Currently planning to bring items below as they seem worth the weight on their own, but combined seems like a lot of extra stuff.

I’m estimating my pack weight with food, 1 day of water and to be 60-65 lbs including rifle with all of the below. Looks like if I went bare bones and eliminated all / most of the below I could drop 10 lbs or so.

We will hunt out of base camp and do not intend to move camp once it’s up so these will really only be carried in and out, not daily. 3-4 miles from trailhead. I’m in pretty good shape and will do some extra rucking to get ready but I’m a flat lander. Mountains are going to kick my ass.

Here is my list of luxury items in no particular order:
  1. Titanium stove - not sure this counts since there 3 of us are going and we will split the tipi / pole & stakes / stove between the 3 of us. It’s going to be cold. 4.5 lbs or so
  2. Thermarest ultra lite cot. 3 lbs. I am a terrible sleeper and think the weight is worth it
  3. Camp shoes / rubber soled slippers ~1 lb
  4. Hatchet - 2 lbs. will have a couple of saws between us so not really necessary but helpful.
  5. Battery powered led dome light for tent. 8 oz.
  6. Tripod with bino attachment and yoke. it’s a small one, 1.8 lbs. pretty tight country, not a lot of open spaces for glassing so won’t get a ton of use but it’s nice to have as a rest if opportunity for a longer shot
  7. Pint or so of liquor. 1-2 lbs. Definitely needed but fun
I always hunt with two other guys. We always try and have our packs equal, except the guy who has the tag has the weight of his weapon system. The other two will split up a package of ribeyes and a can of beans and three beers that we will eat the first night after a brutal hike in. Nothing better to look forward to after a 5-10 mile uphill hike. After that night, it is dehydrated crap until hopefully an animal is on the ground!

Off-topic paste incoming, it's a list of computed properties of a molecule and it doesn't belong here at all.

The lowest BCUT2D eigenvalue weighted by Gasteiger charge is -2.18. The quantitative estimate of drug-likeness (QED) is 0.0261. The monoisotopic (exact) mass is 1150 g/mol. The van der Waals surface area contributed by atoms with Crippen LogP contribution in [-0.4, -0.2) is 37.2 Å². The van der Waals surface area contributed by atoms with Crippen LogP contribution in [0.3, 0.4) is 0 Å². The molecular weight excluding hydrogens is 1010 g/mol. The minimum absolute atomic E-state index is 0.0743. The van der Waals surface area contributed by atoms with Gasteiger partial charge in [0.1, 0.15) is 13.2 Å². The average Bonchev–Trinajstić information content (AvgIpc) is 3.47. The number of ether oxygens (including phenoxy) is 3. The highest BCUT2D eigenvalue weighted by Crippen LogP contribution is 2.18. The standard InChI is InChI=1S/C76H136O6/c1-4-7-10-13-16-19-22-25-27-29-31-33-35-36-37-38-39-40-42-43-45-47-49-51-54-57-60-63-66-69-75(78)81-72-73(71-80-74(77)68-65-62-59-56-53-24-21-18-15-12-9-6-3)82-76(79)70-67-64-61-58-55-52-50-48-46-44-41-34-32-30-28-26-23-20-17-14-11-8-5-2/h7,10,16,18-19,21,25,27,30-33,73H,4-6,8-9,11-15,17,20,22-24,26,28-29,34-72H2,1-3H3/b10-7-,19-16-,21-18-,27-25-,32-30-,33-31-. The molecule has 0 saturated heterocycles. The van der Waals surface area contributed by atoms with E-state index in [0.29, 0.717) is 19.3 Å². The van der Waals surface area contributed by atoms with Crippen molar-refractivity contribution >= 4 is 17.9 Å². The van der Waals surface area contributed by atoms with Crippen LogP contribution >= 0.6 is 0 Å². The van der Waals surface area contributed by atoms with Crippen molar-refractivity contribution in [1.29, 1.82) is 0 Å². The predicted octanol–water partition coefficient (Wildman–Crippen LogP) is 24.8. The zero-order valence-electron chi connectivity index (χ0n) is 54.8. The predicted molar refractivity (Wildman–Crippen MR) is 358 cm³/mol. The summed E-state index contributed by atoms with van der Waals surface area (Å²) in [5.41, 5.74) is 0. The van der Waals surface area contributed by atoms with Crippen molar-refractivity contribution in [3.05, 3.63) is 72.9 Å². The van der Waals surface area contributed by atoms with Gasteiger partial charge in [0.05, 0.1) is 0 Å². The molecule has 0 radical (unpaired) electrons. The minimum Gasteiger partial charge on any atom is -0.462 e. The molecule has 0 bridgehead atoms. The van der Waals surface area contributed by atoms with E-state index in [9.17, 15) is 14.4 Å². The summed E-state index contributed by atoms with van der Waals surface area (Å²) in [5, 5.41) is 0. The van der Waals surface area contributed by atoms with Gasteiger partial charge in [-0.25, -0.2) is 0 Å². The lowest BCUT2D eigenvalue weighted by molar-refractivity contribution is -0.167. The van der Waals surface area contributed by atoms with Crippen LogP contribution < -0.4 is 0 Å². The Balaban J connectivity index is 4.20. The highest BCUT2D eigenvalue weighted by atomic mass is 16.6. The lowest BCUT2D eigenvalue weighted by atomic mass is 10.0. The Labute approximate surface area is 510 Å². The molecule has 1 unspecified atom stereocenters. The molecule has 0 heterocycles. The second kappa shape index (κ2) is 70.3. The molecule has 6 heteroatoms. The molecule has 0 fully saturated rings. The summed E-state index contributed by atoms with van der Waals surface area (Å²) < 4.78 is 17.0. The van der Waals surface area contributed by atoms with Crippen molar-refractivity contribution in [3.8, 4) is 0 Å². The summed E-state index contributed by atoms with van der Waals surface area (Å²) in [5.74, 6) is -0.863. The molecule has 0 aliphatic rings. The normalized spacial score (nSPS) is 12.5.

OP
B

BlackSS

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Joined
Mar 1, 2017
Messages
42
Location
TX
Don’t estimate your pack wieght. Pack it up like for real and weigh it, with your rifle. The soonest chance you get, take it on a four mile hike and see how it feels. ( my guess is excruciating) If you don’t want to walk with a rifle throw an eight pound chunk of pipe on one side.
I would ditch the cot, the axe, look into one of these solar dome lights. Not enough light to do surgery but enough to see if you have your underwear on backwards. Weighs about 2 oz. I think.


thanks for the link to the light, light looks nice.

I have loaded the pack and weighed it, but some guess work on exact weight with food. I’ve packed meat before so I am familiar with carrying a heavy pack in the mountains and I am already putting down some good mileage with my training pack. Do not have a super difficult route planned and I’ll be pretty well conditioned so I’m not too worried.

Will leave the tripod and finding some other places to save weight as well.
 

SWOHTR

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Joined
Aug 1, 2016
Messages
887
Location
Briney foam
Good thread. The interesting thing is, it’s almost all “luxury” if you really look at it. What did the natives and mountain men take with them routinely? A knife or other sharp object? And a lot of knowledge.

Disclaimer; I’m not recommending wandering around naked with a pocket knife, hah. Just something to think about when you’re out there with nothing else to think about.
 

BLEE

Junior Member
Joined
Jan 15, 2021
Messages
18
Large knife, firestarter in a tin, stove, stainless mug for drinking and boiling.
 

Whaledriver

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Joined
Feb 4, 2014
Messages
372
Location
Colorado
The cot will actually make you colder. An inch of cold air under you is no bueno, especially in late season. I run a klymit v Luxe. Never been cold in it well below zero. I am a side sleeper and can get decent sleep with it. Down booties (I like feathered friends) work for light camp shoes and keeping feet warm glossing late season. The feathered friends have a shell, so you can keep crap out of your sleeping bag.
 

Whaledriver

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Feb 4, 2014
Messages
372
Location
Colorado
Also forgot to add. Take good notes, as soon as you get home from a trip. What worked, what didn't, what is worthless, what is invaluable. Don't wait. After a few trips you will know exactly what you need.